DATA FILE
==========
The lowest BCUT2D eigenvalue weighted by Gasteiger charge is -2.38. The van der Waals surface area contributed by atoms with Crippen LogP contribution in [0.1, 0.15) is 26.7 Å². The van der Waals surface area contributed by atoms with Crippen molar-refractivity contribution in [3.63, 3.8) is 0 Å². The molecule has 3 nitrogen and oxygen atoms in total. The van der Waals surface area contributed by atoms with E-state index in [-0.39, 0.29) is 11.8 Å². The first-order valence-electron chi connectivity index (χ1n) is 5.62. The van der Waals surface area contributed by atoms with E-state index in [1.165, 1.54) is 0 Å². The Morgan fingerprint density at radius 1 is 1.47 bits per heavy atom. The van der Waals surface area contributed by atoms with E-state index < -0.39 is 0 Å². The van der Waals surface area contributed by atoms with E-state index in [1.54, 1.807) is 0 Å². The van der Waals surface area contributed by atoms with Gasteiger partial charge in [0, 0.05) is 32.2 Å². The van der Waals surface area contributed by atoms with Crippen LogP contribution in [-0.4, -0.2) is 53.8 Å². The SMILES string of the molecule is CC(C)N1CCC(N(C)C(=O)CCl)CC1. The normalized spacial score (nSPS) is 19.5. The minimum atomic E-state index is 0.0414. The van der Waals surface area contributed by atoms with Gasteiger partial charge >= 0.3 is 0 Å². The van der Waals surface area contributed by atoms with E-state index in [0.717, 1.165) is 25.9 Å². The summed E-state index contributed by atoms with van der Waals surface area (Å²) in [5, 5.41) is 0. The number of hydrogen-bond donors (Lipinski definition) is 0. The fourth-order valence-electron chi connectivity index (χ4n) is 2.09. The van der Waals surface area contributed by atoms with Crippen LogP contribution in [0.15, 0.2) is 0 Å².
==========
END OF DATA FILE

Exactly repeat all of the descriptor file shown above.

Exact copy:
The lowest BCUT2D eigenvalue weighted by Gasteiger charge is -2.38. The van der Waals surface area contributed by atoms with Crippen LogP contribution in [0.1, 0.15) is 26.7 Å². The van der Waals surface area contributed by atoms with Crippen molar-refractivity contribution in [3.63, 3.8) is 0 Å². The molecule has 3 nitrogen and oxygen atoms in total. The van der Waals surface area contributed by atoms with E-state index in [-0.39, 0.29) is 11.8 Å². The first-order valence-electron chi connectivity index (χ1n) is 5.62. The van der Waals surface area contributed by atoms with E-state index in [1.165, 1.54) is 0 Å². The Morgan fingerprint density at radius 1 is 1.47 bits per heavy atom. The van der Waals surface area contributed by atoms with E-state index < -0.39 is 0 Å². The van der Waals surface area contributed by atoms with E-state index in [1.54, 1.807) is 0 Å². The van der Waals surface area contributed by atoms with Gasteiger partial charge in [0, 0.05) is 32.2 Å². The van der Waals surface area contributed by atoms with Crippen LogP contribution in [-0.4, -0.2) is 53.8 Å². The SMILES string of the molecule is CC(C)N1CCC(N(C)C(=O)CCl)CC1. The normalized spacial score (nSPS) is 19.5. The minimum atomic E-state index is 0.0414. The van der Waals surface area contributed by atoms with Gasteiger partial charge >= 0.3 is 0 Å². The van der Waals surface area contributed by atoms with E-state index in [0.717, 1.165) is 25.9 Å². The summed E-state index contributed by atoms with van der Waals surface area (Å²) in [5, 5.41) is 0. The number of hydrogen-bond donors (Lipinski definition) is 0. The fourth-order valence-electron chi connectivity index (χ4n) is 2.09. The van der Waals surface area contributed by atoms with Crippen LogP contribution in [0.15, 0.2) is 0 Å².